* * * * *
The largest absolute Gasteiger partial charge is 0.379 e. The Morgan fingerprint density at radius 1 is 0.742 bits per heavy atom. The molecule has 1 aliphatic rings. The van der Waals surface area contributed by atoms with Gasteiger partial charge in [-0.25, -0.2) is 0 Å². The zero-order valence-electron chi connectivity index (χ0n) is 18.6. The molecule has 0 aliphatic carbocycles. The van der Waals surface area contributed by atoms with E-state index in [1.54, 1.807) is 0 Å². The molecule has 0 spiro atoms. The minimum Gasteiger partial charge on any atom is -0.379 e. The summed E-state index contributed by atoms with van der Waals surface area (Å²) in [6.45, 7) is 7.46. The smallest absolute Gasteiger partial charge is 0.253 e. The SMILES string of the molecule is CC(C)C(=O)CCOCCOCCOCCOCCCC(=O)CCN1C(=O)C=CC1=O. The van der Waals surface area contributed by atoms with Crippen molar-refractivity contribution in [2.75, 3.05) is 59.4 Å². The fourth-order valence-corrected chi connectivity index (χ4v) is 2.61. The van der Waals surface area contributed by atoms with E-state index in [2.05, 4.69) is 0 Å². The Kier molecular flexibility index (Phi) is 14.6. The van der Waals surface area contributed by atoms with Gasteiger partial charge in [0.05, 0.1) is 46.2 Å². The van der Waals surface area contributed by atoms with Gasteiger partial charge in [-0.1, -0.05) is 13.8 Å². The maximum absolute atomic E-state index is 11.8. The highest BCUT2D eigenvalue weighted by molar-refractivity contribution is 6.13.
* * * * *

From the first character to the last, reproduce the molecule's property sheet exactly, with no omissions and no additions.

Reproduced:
The largest absolute Gasteiger partial charge is 0.379 e. The Morgan fingerprint density at radius 1 is 0.742 bits per heavy atom. The molecule has 1 aliphatic rings. The van der Waals surface area contributed by atoms with Gasteiger partial charge in [-0.25, -0.2) is 0 Å². The zero-order valence-electron chi connectivity index (χ0n) is 18.6. The molecule has 0 aliphatic carbocycles. The van der Waals surface area contributed by atoms with E-state index in [1.54, 1.807) is 0 Å². The molecule has 0 spiro atoms. The minimum Gasteiger partial charge on any atom is -0.379 e. The summed E-state index contributed by atoms with van der Waals surface area (Å²) in [6.45, 7) is 7.46. The smallest absolute Gasteiger partial charge is 0.253 e. The SMILES string of the molecule is CC(C)C(=O)CCOCCOCCOCCOCCCC(=O)CCN1C(=O)C=CC1=O. The van der Waals surface area contributed by atoms with Crippen molar-refractivity contribution in [2.75, 3.05) is 59.4 Å². The fourth-order valence-corrected chi connectivity index (χ4v) is 2.61. The van der Waals surface area contributed by atoms with E-state index in [2.05, 4.69) is 0 Å². The Kier molecular flexibility index (Phi) is 14.6. The van der Waals surface area contributed by atoms with Gasteiger partial charge in [0.05, 0.1) is 46.2 Å². The van der Waals surface area contributed by atoms with Gasteiger partial charge in [-0.1, -0.05) is 13.8 Å². The maximum absolute atomic E-state index is 11.8. The highest BCUT2D eigenvalue weighted by molar-refractivity contribution is 6.13.